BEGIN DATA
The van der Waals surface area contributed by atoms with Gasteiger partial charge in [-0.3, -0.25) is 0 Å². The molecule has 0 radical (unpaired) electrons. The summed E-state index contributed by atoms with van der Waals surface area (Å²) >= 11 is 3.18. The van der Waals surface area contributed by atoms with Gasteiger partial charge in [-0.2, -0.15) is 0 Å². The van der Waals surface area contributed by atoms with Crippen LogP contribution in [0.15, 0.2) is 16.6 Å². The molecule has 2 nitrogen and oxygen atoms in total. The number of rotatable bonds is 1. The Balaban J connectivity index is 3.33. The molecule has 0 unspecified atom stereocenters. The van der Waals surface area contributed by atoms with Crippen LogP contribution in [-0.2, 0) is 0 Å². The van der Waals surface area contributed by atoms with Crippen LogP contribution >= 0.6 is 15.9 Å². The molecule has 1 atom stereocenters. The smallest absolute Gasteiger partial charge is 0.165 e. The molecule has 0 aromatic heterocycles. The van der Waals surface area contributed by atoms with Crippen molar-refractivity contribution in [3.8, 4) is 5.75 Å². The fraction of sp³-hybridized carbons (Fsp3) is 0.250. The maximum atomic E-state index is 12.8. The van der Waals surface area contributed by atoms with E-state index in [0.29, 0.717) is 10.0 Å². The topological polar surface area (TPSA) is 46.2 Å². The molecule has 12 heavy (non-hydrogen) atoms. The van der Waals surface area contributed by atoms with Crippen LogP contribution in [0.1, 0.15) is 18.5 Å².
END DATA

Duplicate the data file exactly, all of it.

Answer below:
The van der Waals surface area contributed by atoms with Gasteiger partial charge in [-0.3, -0.25) is 0 Å². The molecule has 0 radical (unpaired) electrons. The summed E-state index contributed by atoms with van der Waals surface area (Å²) >= 11 is 3.18. The van der Waals surface area contributed by atoms with Gasteiger partial charge in [-0.2, -0.15) is 0 Å². The van der Waals surface area contributed by atoms with Crippen LogP contribution in [0.15, 0.2) is 16.6 Å². The molecule has 2 nitrogen and oxygen atoms in total. The number of rotatable bonds is 1. The Balaban J connectivity index is 3.33. The molecule has 0 unspecified atom stereocenters. The van der Waals surface area contributed by atoms with Crippen LogP contribution in [-0.2, 0) is 0 Å². The van der Waals surface area contributed by atoms with Crippen LogP contribution >= 0.6 is 15.9 Å². The molecule has 1 atom stereocenters. The smallest absolute Gasteiger partial charge is 0.165 e. The molecule has 0 aromatic heterocycles. The van der Waals surface area contributed by atoms with Crippen molar-refractivity contribution in [3.8, 4) is 5.75 Å². The fraction of sp³-hybridized carbons (Fsp3) is 0.250. The maximum atomic E-state index is 12.8. The van der Waals surface area contributed by atoms with E-state index in [0.29, 0.717) is 10.0 Å². The topological polar surface area (TPSA) is 46.2 Å². The molecule has 12 heavy (non-hydrogen) atoms. The van der Waals surface area contributed by atoms with Crippen LogP contribution in [0.1, 0.15) is 18.5 Å².